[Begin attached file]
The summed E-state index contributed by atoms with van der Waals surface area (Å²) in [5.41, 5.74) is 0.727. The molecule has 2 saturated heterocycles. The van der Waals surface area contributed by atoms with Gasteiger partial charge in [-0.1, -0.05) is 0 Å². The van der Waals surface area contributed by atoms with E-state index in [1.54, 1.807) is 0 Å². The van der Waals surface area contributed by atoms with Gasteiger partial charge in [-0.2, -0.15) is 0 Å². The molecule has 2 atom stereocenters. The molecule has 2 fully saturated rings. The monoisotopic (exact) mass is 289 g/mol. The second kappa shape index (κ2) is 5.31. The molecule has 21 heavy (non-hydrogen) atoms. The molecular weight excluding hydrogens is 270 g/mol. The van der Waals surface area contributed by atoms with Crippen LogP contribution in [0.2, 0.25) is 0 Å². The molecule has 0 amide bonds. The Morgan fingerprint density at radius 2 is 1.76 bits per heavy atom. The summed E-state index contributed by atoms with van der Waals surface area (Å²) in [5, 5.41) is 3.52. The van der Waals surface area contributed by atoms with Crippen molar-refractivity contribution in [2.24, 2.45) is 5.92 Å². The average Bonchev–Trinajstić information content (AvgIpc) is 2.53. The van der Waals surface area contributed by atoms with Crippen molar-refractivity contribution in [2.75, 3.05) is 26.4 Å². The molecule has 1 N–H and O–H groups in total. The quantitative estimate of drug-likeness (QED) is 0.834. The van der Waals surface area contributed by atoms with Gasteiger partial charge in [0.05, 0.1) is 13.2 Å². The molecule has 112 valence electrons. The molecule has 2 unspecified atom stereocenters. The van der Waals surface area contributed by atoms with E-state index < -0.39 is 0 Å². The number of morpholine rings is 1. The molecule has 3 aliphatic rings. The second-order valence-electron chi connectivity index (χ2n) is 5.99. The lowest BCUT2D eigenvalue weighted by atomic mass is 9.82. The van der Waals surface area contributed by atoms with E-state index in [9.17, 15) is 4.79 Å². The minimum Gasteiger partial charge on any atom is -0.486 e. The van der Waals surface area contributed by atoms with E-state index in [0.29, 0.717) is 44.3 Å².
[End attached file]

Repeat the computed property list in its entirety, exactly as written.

The summed E-state index contributed by atoms with van der Waals surface area (Å²) in [5.41, 5.74) is 0.727. The molecule has 2 saturated heterocycles. The van der Waals surface area contributed by atoms with Gasteiger partial charge in [-0.1, -0.05) is 0 Å². The van der Waals surface area contributed by atoms with E-state index in [1.54, 1.807) is 0 Å². The van der Waals surface area contributed by atoms with Gasteiger partial charge in [-0.2, -0.15) is 0 Å². The molecule has 2 atom stereocenters. The molecule has 2 fully saturated rings. The monoisotopic (exact) mass is 289 g/mol. The second kappa shape index (κ2) is 5.31. The molecule has 21 heavy (non-hydrogen) atoms. The molecular weight excluding hydrogens is 270 g/mol. The van der Waals surface area contributed by atoms with Crippen LogP contribution in [0.2, 0.25) is 0 Å². The molecule has 0 amide bonds. The Morgan fingerprint density at radius 2 is 1.76 bits per heavy atom. The summed E-state index contributed by atoms with van der Waals surface area (Å²) in [5, 5.41) is 3.52. The van der Waals surface area contributed by atoms with Crippen molar-refractivity contribution in [2.24, 2.45) is 5.92 Å². The average Bonchev–Trinajstić information content (AvgIpc) is 2.53. The van der Waals surface area contributed by atoms with Crippen molar-refractivity contribution in [2.75, 3.05) is 26.4 Å². The molecule has 1 N–H and O–H groups in total. The quantitative estimate of drug-likeness (QED) is 0.834. The van der Waals surface area contributed by atoms with Gasteiger partial charge in [0.05, 0.1) is 13.2 Å². The molecule has 112 valence electrons. The molecule has 2 unspecified atom stereocenters. The van der Waals surface area contributed by atoms with E-state index < -0.39 is 0 Å². The number of morpholine rings is 1. The molecule has 3 aliphatic rings. The second-order valence-electron chi connectivity index (χ2n) is 5.99. The lowest BCUT2D eigenvalue weighted by atomic mass is 9.82. The van der Waals surface area contributed by atoms with E-state index in [9.17, 15) is 4.79 Å². The minimum Gasteiger partial charge on any atom is -0.486 e. The van der Waals surface area contributed by atoms with E-state index in [0.29, 0.717) is 44.3 Å².